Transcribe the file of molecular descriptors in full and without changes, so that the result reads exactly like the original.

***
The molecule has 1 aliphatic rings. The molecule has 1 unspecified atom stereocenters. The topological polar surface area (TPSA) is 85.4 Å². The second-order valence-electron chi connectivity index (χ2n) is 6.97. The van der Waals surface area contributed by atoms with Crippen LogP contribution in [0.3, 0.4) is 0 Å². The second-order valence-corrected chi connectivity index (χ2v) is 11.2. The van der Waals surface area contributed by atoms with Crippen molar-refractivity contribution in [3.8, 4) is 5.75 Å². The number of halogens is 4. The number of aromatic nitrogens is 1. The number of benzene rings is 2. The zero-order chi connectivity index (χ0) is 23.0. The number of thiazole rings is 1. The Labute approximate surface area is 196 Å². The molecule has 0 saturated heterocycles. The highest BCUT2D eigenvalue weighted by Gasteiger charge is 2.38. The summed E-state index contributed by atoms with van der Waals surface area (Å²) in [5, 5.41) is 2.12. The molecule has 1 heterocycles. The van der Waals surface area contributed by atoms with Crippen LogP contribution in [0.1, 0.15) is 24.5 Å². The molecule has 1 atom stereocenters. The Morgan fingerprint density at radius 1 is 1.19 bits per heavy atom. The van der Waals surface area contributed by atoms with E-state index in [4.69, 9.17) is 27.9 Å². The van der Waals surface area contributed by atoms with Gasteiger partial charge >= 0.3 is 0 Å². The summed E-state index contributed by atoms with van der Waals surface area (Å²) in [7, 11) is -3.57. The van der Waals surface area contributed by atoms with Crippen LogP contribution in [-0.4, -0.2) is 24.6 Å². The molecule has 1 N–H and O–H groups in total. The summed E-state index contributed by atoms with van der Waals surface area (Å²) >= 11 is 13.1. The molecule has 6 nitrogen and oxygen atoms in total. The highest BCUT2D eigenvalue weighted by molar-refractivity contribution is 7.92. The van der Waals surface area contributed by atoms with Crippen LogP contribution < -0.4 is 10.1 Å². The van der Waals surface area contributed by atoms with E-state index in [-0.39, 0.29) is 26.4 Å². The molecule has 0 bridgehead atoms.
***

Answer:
The molecule has 1 aliphatic rings. The molecule has 1 unspecified atom stereocenters. The topological polar surface area (TPSA) is 85.4 Å². The second-order valence-electron chi connectivity index (χ2n) is 6.97. The van der Waals surface area contributed by atoms with Crippen LogP contribution in [0.3, 0.4) is 0 Å². The second-order valence-corrected chi connectivity index (χ2v) is 11.2. The van der Waals surface area contributed by atoms with Crippen molar-refractivity contribution in [3.8, 4) is 5.75 Å². The number of halogens is 4. The number of aromatic nitrogens is 1. The number of benzene rings is 2. The zero-order chi connectivity index (χ0) is 23.0. The number of thiazole rings is 1. The Labute approximate surface area is 196 Å². The molecule has 0 saturated heterocycles. The highest BCUT2D eigenvalue weighted by Gasteiger charge is 2.38. The summed E-state index contributed by atoms with van der Waals surface area (Å²) in [5, 5.41) is 2.12. The molecule has 1 heterocycles. The van der Waals surface area contributed by atoms with Crippen LogP contribution in [0.1, 0.15) is 24.5 Å². The molecule has 1 atom stereocenters. The Morgan fingerprint density at radius 1 is 1.19 bits per heavy atom. The van der Waals surface area contributed by atoms with E-state index in [4.69, 9.17) is 27.9 Å². The van der Waals surface area contributed by atoms with Gasteiger partial charge >= 0.3 is 0 Å². The summed E-state index contributed by atoms with van der Waals surface area (Å²) in [7, 11) is -3.57. The van der Waals surface area contributed by atoms with Crippen LogP contribution in [-0.4, -0.2) is 24.6 Å². The molecule has 1 N–H and O–H groups in total. The summed E-state index contributed by atoms with van der Waals surface area (Å²) >= 11 is 13.1. The molecule has 6 nitrogen and oxygen atoms in total. The highest BCUT2D eigenvalue weighted by molar-refractivity contribution is 7.92. The van der Waals surface area contributed by atoms with Crippen LogP contribution < -0.4 is 10.1 Å². The van der Waals surface area contributed by atoms with E-state index in [-0.39, 0.29) is 26.4 Å². The molecule has 0 bridgehead atoms.